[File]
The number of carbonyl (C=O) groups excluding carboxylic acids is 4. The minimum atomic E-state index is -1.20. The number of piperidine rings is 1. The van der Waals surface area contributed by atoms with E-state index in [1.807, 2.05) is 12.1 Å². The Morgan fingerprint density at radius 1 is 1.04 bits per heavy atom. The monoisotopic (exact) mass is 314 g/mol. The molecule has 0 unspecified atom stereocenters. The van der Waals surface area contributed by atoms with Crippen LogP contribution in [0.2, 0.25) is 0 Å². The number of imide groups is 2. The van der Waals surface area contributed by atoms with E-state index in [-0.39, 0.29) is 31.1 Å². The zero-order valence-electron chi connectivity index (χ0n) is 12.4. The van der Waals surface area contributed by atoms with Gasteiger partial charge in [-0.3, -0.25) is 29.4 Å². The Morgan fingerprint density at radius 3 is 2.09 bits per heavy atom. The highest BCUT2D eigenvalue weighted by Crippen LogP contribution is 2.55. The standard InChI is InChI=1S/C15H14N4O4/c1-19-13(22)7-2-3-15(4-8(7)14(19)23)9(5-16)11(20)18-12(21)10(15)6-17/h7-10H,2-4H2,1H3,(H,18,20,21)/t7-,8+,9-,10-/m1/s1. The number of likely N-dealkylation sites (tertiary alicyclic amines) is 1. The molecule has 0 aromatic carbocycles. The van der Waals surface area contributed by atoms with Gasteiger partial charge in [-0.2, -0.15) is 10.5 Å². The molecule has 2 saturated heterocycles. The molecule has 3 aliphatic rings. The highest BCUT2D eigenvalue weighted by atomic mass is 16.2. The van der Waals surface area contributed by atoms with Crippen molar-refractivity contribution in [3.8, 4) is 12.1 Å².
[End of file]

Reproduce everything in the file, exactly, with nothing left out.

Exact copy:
The number of carbonyl (C=O) groups excluding carboxylic acids is 4. The minimum atomic E-state index is -1.20. The number of piperidine rings is 1. The van der Waals surface area contributed by atoms with E-state index in [1.807, 2.05) is 12.1 Å². The Morgan fingerprint density at radius 1 is 1.04 bits per heavy atom. The monoisotopic (exact) mass is 314 g/mol. The molecule has 0 unspecified atom stereocenters. The van der Waals surface area contributed by atoms with Crippen LogP contribution in [0.2, 0.25) is 0 Å². The number of imide groups is 2. The van der Waals surface area contributed by atoms with E-state index in [-0.39, 0.29) is 31.1 Å². The zero-order valence-electron chi connectivity index (χ0n) is 12.4. The van der Waals surface area contributed by atoms with Gasteiger partial charge in [-0.3, -0.25) is 29.4 Å². The Morgan fingerprint density at radius 3 is 2.09 bits per heavy atom. The highest BCUT2D eigenvalue weighted by Crippen LogP contribution is 2.55. The standard InChI is InChI=1S/C15H14N4O4/c1-19-13(22)7-2-3-15(4-8(7)14(19)23)9(5-16)11(20)18-12(21)10(15)6-17/h7-10H,2-4H2,1H3,(H,18,20,21)/t7-,8+,9-,10-/m1/s1. The number of likely N-dealkylation sites (tertiary alicyclic amines) is 1. The molecule has 0 aromatic carbocycles. The van der Waals surface area contributed by atoms with Gasteiger partial charge in [-0.2, -0.15) is 10.5 Å². The molecule has 2 saturated heterocycles. The molecule has 3 aliphatic rings. The highest BCUT2D eigenvalue weighted by atomic mass is 16.2. The van der Waals surface area contributed by atoms with Crippen molar-refractivity contribution in [3.8, 4) is 12.1 Å².